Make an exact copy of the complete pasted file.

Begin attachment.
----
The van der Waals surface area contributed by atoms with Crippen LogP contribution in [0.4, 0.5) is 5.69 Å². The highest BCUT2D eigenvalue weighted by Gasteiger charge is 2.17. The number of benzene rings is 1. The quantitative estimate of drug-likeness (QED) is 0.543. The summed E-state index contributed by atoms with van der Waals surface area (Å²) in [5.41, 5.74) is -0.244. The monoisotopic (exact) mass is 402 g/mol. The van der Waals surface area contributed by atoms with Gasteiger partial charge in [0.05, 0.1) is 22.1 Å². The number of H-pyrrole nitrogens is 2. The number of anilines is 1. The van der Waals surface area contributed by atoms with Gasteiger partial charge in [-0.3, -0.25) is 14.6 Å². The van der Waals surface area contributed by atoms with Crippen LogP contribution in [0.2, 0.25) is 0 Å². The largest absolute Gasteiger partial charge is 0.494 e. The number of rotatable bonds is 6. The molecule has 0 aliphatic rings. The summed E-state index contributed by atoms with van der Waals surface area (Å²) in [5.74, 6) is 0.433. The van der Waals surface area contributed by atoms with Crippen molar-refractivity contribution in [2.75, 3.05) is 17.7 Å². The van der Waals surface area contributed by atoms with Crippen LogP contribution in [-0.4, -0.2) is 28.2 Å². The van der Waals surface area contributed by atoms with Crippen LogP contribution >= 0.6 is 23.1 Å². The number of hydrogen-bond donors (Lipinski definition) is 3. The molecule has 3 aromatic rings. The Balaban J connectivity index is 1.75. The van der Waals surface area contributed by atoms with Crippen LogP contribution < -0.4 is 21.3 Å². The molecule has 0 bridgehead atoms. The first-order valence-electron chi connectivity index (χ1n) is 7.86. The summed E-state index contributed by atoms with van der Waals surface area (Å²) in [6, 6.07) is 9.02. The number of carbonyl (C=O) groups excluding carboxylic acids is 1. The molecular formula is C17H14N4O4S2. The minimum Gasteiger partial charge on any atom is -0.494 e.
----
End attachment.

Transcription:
The van der Waals surface area contributed by atoms with Crippen LogP contribution in [0.4, 0.5) is 5.69 Å². The highest BCUT2D eigenvalue weighted by Gasteiger charge is 2.17. The number of benzene rings is 1. The quantitative estimate of drug-likeness (QED) is 0.543. The summed E-state index contributed by atoms with van der Waals surface area (Å²) in [5.41, 5.74) is -0.244. The monoisotopic (exact) mass is 402 g/mol. The van der Waals surface area contributed by atoms with Gasteiger partial charge in [0.05, 0.1) is 22.1 Å². The number of H-pyrrole nitrogens is 2. The number of anilines is 1. The van der Waals surface area contributed by atoms with Gasteiger partial charge in [-0.3, -0.25) is 14.6 Å². The van der Waals surface area contributed by atoms with Crippen LogP contribution in [0.2, 0.25) is 0 Å². The largest absolute Gasteiger partial charge is 0.494 e. The number of rotatable bonds is 6. The molecule has 0 aliphatic rings. The summed E-state index contributed by atoms with van der Waals surface area (Å²) in [5.74, 6) is 0.433. The van der Waals surface area contributed by atoms with Crippen molar-refractivity contribution in [2.75, 3.05) is 17.7 Å². The van der Waals surface area contributed by atoms with Crippen LogP contribution in [-0.4, -0.2) is 28.2 Å². The van der Waals surface area contributed by atoms with Crippen LogP contribution >= 0.6 is 23.1 Å². The number of hydrogen-bond donors (Lipinski definition) is 3. The molecule has 3 aromatic rings. The Balaban J connectivity index is 1.75. The van der Waals surface area contributed by atoms with Crippen LogP contribution < -0.4 is 21.3 Å². The molecule has 0 bridgehead atoms. The first-order valence-electron chi connectivity index (χ1n) is 7.86. The summed E-state index contributed by atoms with van der Waals surface area (Å²) in [6, 6.07) is 9.02. The number of carbonyl (C=O) groups excluding carboxylic acids is 1. The molecular formula is C17H14N4O4S2. The minimum Gasteiger partial charge on any atom is -0.494 e.